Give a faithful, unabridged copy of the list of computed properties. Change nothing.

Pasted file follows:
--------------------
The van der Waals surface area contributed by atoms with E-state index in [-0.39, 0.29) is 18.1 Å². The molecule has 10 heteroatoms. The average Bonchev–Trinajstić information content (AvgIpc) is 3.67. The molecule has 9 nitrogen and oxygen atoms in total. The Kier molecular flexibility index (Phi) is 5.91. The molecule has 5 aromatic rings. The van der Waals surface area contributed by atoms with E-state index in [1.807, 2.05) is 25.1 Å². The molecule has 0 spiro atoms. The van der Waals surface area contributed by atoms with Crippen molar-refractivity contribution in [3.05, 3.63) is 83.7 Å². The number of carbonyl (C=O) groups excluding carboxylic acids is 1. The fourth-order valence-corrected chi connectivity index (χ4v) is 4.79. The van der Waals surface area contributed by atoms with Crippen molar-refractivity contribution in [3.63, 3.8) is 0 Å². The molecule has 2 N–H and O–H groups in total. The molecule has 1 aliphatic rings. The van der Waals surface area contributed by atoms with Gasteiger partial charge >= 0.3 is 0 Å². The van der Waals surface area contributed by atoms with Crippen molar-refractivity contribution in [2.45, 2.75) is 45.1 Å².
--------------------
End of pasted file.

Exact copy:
The van der Waals surface area contributed by atoms with E-state index in [-0.39, 0.29) is 18.1 Å². The molecule has 10 heteroatoms. The average Bonchev–Trinajstić information content (AvgIpc) is 3.67. The molecule has 9 nitrogen and oxygen atoms in total. The Kier molecular flexibility index (Phi) is 5.91. The molecule has 5 aromatic rings. The van der Waals surface area contributed by atoms with E-state index in [1.807, 2.05) is 25.1 Å². The molecule has 0 spiro atoms. The van der Waals surface area contributed by atoms with Crippen molar-refractivity contribution in [3.05, 3.63) is 83.7 Å². The number of carbonyl (C=O) groups excluding carboxylic acids is 1. The fourth-order valence-corrected chi connectivity index (χ4v) is 4.79. The van der Waals surface area contributed by atoms with Crippen molar-refractivity contribution in [3.63, 3.8) is 0 Å². The molecule has 2 N–H and O–H groups in total. The molecule has 1 aliphatic rings. The van der Waals surface area contributed by atoms with Gasteiger partial charge >= 0.3 is 0 Å². The van der Waals surface area contributed by atoms with Crippen molar-refractivity contribution in [2.45, 2.75) is 45.1 Å².